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The Berlin Radio War: Broadcasting in Cold War Berlin and the Shaping of Political Culture in Divided Germany 1945-1961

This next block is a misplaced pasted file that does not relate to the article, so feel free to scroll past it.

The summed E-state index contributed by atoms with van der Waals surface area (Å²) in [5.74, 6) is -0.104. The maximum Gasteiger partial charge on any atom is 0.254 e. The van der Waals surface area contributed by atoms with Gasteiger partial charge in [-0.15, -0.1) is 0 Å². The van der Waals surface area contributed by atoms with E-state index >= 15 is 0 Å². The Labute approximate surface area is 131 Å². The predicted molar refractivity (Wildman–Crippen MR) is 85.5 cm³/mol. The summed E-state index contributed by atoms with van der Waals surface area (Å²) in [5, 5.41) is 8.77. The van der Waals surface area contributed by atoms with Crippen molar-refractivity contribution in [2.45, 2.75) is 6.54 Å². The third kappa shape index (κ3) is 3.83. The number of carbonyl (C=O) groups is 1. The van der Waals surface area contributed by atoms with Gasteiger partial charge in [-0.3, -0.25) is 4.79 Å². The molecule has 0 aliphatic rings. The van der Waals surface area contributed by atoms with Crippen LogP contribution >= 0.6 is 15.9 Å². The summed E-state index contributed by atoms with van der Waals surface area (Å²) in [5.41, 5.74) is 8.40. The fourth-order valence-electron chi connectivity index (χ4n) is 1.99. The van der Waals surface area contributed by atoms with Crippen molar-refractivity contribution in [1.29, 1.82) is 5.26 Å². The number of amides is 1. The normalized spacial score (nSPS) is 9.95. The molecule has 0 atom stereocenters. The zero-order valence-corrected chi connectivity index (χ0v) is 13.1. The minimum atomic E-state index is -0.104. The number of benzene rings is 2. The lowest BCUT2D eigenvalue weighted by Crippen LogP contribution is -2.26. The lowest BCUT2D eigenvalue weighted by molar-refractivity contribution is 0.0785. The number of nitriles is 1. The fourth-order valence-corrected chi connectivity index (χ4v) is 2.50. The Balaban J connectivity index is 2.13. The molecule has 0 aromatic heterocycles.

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This dissertation explores how German radio journalists shaped political culture in the two postwar Germanys. Specifically, it examines the development of broadcast news reporting in Berlin during the first sixteen years of the Cold War, focusing on the reporters attached to the American sponsored station RIAS Berlin and the radio stations of the German Democratic Republic. During this period, radio stations on both sides of the Iron Curtain waged a media war in which they fought to define the major events of the early Cold War. The tension between objectivity and partisanship in both East and West Berlin came to define this radio war. Radio stations constantly negotiated this tension in an attempt to encourage listeners to adopt a specific political worldview and forge a bond between broadcaster and listener. Whereas East German broadcasters ultimately eschewed objectivity in favor of partisan news reporting defined by Marxist-Leninist ideology, RIAS attempted to combine factual reporting with concerted efforts to undermine the legitimacy of the German Democratic Republic. The study contributes to a number of fields of study. First, I contribute to scholarship that has examined the nature, development, and influence of political culture. Related to this, the study considers how political ideas were received and understood by listeners. This work also adds to a growing field of scholarship that goes beyond examining the institutional histories of Germany's broadcasters and analyzes how German broadcasters influenced society itself. Related to this, the dissertation adds to the historiography on how the United States used media outlets as a means of fighting the Cold War. The dissertation is based on archival research done in Germany and the United States. It draws on files from the Deutsches Rundfunkarchiv in Babelsberg, the Bundesarchv in Berlin and Koblenz, the Landesarchiv in Berlin, the archive of the former East German Ministry for State Security in Berlin, and the National Archives and Records Administration in College Park, MD.